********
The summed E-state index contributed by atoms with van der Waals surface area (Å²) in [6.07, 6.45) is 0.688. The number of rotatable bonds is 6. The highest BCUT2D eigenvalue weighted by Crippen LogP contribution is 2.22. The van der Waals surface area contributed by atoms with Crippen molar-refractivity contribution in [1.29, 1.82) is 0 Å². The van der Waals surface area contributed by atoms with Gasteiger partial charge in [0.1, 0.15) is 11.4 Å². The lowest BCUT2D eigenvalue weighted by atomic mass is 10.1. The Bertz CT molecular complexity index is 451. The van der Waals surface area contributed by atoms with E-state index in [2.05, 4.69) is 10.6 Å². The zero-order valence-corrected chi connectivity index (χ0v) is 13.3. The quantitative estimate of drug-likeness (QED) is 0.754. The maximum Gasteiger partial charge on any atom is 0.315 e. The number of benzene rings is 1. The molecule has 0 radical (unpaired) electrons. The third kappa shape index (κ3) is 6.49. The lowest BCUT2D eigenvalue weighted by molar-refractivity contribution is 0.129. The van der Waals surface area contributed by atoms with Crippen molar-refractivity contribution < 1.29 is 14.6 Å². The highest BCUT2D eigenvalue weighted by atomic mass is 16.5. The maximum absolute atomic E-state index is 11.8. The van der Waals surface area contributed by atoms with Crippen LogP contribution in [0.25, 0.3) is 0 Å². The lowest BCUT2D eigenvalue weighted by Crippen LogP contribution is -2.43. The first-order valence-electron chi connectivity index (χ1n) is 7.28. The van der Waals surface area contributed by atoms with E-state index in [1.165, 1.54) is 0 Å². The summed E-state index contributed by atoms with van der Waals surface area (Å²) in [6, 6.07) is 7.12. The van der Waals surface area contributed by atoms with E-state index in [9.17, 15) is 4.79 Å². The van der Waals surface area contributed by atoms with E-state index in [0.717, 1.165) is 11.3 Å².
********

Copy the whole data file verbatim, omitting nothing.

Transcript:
The summed E-state index contributed by atoms with van der Waals surface area (Å²) in [6.07, 6.45) is 0.688. The number of rotatable bonds is 6. The highest BCUT2D eigenvalue weighted by Crippen LogP contribution is 2.22. The van der Waals surface area contributed by atoms with Crippen molar-refractivity contribution in [1.29, 1.82) is 0 Å². The van der Waals surface area contributed by atoms with Gasteiger partial charge in [0.1, 0.15) is 11.4 Å². The lowest BCUT2D eigenvalue weighted by atomic mass is 10.1. The Bertz CT molecular complexity index is 451. The van der Waals surface area contributed by atoms with E-state index in [2.05, 4.69) is 10.6 Å². The zero-order valence-corrected chi connectivity index (χ0v) is 13.3. The quantitative estimate of drug-likeness (QED) is 0.754. The maximum Gasteiger partial charge on any atom is 0.315 e. The number of benzene rings is 1. The molecule has 0 radical (unpaired) electrons. The third kappa shape index (κ3) is 6.49. The lowest BCUT2D eigenvalue weighted by molar-refractivity contribution is 0.129. The van der Waals surface area contributed by atoms with Crippen molar-refractivity contribution < 1.29 is 14.6 Å². The highest BCUT2D eigenvalue weighted by atomic mass is 16.5. The maximum absolute atomic E-state index is 11.8. The van der Waals surface area contributed by atoms with Crippen LogP contribution in [0.25, 0.3) is 0 Å². The lowest BCUT2D eigenvalue weighted by Crippen LogP contribution is -2.43. The first-order valence-electron chi connectivity index (χ1n) is 7.28. The van der Waals surface area contributed by atoms with E-state index in [1.165, 1.54) is 0 Å². The summed E-state index contributed by atoms with van der Waals surface area (Å²) in [6, 6.07) is 7.12. The van der Waals surface area contributed by atoms with E-state index in [9.17, 15) is 4.79 Å². The van der Waals surface area contributed by atoms with E-state index in [0.717, 1.165) is 11.3 Å².